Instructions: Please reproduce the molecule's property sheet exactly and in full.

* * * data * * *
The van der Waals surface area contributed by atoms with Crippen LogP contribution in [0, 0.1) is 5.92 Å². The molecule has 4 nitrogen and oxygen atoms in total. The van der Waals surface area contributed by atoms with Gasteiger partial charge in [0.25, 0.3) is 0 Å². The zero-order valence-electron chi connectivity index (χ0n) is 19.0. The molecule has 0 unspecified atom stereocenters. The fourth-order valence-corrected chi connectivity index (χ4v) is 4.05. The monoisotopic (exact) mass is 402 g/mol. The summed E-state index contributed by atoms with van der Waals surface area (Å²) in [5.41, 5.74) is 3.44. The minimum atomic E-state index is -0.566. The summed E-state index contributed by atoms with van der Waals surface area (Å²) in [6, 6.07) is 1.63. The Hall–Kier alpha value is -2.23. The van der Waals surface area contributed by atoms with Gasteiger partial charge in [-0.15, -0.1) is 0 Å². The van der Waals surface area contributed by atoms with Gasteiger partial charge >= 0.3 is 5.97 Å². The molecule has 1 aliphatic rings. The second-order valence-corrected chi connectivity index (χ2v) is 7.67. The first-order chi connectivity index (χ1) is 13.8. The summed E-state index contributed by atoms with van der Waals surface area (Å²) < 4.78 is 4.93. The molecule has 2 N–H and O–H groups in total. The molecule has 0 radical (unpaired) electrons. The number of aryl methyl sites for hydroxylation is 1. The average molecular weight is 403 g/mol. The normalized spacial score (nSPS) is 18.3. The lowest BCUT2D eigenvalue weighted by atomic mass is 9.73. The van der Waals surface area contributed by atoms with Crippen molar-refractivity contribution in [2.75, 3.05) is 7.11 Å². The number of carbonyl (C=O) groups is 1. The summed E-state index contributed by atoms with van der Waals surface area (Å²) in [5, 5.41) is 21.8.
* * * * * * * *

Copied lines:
The van der Waals surface area contributed by atoms with Crippen LogP contribution in [0, 0.1) is 5.92 Å². The molecule has 4 nitrogen and oxygen atoms in total. The van der Waals surface area contributed by atoms with Gasteiger partial charge in [0.25, 0.3) is 0 Å². The zero-order valence-electron chi connectivity index (χ0n) is 19.0. The molecule has 0 unspecified atom stereocenters. The fourth-order valence-corrected chi connectivity index (χ4v) is 4.05. The monoisotopic (exact) mass is 402 g/mol. The summed E-state index contributed by atoms with van der Waals surface area (Å²) in [5.41, 5.74) is 3.44. The minimum atomic E-state index is -0.566. The summed E-state index contributed by atoms with van der Waals surface area (Å²) in [6, 6.07) is 1.63. The Hall–Kier alpha value is -2.23. The van der Waals surface area contributed by atoms with Gasteiger partial charge in [-0.15, -0.1) is 0 Å². The van der Waals surface area contributed by atoms with Gasteiger partial charge >= 0.3 is 5.97 Å². The molecule has 1 aliphatic rings. The second-order valence-corrected chi connectivity index (χ2v) is 7.67. The first-order chi connectivity index (χ1) is 13.8. The summed E-state index contributed by atoms with van der Waals surface area (Å²) < 4.78 is 4.93. The molecule has 2 N–H and O–H groups in total. The molecule has 0 radical (unpaired) electrons. The number of aryl methyl sites for hydroxylation is 1. The average molecular weight is 403 g/mol. The normalized spacial score (nSPS) is 18.3. The lowest BCUT2D eigenvalue weighted by atomic mass is 9.73. The van der Waals surface area contributed by atoms with Crippen molar-refractivity contribution in [2.75, 3.05) is 7.11 Å². The number of carbonyl (C=O) groups is 1. The summed E-state index contributed by atoms with van der Waals surface area (Å²) in [5, 5.41) is 21.8.